Derivatives are invented securities such as futures contracts, collateralized debt obligations, and credit-default swaps that are related to real assets or events but have no inherent value of their own.
They have legitimate uses, such as allowing airlines to hedge against wild swings in energy prices, so they can better control costs.
But derivatives are also unregulated, which allows speculators to place huge bets on various parts of the economy in secret, which can amplify real problems and occasionally produce disastrous results.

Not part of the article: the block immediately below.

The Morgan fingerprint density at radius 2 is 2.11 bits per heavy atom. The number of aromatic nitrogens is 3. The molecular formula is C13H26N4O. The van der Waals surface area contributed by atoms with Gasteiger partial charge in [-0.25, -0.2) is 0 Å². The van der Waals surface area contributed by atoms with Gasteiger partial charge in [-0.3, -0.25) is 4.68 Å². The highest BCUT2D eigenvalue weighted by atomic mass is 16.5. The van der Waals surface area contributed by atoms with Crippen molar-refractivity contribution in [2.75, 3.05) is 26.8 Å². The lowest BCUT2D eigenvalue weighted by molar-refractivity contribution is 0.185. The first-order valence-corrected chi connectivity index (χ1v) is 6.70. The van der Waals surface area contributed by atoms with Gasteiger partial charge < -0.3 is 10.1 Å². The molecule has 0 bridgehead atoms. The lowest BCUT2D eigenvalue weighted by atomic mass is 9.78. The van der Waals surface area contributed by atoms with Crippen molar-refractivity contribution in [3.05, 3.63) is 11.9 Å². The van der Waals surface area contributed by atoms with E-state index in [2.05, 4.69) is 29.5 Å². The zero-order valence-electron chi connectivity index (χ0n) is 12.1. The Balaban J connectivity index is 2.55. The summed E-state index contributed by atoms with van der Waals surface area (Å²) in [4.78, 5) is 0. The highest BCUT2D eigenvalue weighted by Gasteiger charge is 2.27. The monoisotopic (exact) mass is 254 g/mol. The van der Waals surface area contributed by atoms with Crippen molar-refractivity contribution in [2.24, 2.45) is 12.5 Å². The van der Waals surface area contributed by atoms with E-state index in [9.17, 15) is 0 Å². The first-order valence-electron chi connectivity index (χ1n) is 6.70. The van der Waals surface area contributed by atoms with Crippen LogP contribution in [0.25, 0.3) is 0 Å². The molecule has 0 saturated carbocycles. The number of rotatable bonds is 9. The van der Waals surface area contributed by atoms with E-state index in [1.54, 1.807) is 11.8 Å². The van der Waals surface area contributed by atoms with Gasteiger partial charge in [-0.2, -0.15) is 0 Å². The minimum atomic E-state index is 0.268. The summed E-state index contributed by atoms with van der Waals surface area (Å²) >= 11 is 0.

Congressional reform proposals call for regulating derivatives on exchanges, the way stocks and commodities are regulated. Hedge funds and financial firms oppose this, because it would shine light on one of the shadiest parts of the financial system and cut into profits for the most privileged firms. But it’s hard to argue against transparency, which is why some regulation of derivatives looks likely.